Again I am thinking about windows.
This is not new for me. I have been incorporating windows into my compositions for awhile now. They are connected to my thoughts about home and my thoughts about one’s journey. (Which starts at home. And ends up wherever it ends up. Probably a new home.)
A discarded door by the side of the road a few doors down in my neighborhood caught my eye. It has inspired me to think how to incorporate it into a new work. I shot a few reference photos. I like the way the light is reflected in the panes and I like the way the light and shadows make patterns on the door portion. This is very emotionally compelling to me. A door should be an entry. But it’s been discarded. Is the portal closed? Is there still a way into meaning?
Two works in progress in my studio have windows too.
The work in progress show above (photographed on my worktable) is a dream and memory piece. I have inserted water and abstract pattern into the window panes. The strong windowpane pattern invites one to look through. But what’s there is unexpected.
This one is not as far along. I am thinking about developing it into an entry for a Florida SAQA juried show in June, “Perspectives.” It’s more compelling visually than emotionally to me – so far. The strong sense of light on the windows conveys warmth. These windows were also discarded. An invitation to look inside, but set aside from that purpose.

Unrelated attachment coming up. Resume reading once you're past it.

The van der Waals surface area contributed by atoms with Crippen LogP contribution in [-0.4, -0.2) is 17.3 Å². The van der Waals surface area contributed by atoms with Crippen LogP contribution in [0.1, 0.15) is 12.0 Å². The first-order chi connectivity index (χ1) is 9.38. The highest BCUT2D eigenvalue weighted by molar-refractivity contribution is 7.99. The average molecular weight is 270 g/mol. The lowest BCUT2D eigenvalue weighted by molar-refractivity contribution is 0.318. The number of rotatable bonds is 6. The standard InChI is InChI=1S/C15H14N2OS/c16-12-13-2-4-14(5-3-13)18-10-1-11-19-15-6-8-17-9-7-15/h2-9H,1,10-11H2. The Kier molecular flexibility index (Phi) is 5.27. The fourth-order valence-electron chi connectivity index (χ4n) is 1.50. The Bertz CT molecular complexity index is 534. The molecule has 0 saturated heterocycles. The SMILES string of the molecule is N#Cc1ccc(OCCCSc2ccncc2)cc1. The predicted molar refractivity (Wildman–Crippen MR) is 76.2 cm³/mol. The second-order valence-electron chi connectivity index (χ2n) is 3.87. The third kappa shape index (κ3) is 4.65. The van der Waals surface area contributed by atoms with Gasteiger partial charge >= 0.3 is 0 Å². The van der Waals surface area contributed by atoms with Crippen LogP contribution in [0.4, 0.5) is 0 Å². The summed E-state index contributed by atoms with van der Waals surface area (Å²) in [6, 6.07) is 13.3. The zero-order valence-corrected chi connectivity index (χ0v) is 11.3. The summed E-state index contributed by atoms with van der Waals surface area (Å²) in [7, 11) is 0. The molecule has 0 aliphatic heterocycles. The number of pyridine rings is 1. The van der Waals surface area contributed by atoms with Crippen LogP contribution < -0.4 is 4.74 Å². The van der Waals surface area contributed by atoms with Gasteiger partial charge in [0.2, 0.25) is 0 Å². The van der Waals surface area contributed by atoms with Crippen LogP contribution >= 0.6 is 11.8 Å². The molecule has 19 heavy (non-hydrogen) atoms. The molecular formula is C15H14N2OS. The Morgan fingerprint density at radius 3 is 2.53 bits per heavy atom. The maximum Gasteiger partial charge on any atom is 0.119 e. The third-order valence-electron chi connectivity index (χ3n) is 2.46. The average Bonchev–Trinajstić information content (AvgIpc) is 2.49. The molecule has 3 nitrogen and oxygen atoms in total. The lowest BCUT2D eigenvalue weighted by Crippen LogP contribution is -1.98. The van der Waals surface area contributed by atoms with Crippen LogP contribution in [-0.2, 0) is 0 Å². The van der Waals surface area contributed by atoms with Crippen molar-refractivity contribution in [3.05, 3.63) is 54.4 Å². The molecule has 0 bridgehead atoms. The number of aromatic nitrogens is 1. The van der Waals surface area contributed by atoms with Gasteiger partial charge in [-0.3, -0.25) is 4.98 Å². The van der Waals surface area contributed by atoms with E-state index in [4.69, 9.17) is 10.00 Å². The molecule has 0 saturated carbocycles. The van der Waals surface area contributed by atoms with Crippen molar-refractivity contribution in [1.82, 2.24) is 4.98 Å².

I just completed a large art quilt with a window at its center. “Look Through to the Memory.” (2019 – 42” x 42”) I worked to make the window a source of the invitation to enter the story. The character (the little girl) is connected to the window, and the dream-like contents of the panes connect visually to the dream-like environment beyond the window..
(Above: detail, girl sitting on the window frame. You can see the whole work – “Look Through to the Memory” and get more information about the completed piece on my website, HERE.)
The work below, “Sometimes You Can’t See In” includes multiple windows. It was inspired by photos I took of an abandoned house on Hwy 301 in Central Florida. The boarded shut windows, obviously, prevent one from looking inside. That made me think about windows in homes generally. Can we see through them to the lives inside? Might the life within be obscured by the façade? How can you enter and find out what’s really there?
I’m so pleased that “Sometimes You Can’t See In” has been accepted into the 62nd National Multi-Media Juried Art Exhibit at the Maria C. Howard Arts Center in Rocky Mount, NC. It will exhibit there May 3 – August.
(You can see the whole work and get more information about the completed piece on my website, HERE.)
My purpose in working with window images is
to offer an invitation to the viewer.
Look inside. Try to see through.
My thoughts and my heart as an artist
are in these works. Look. Look again.
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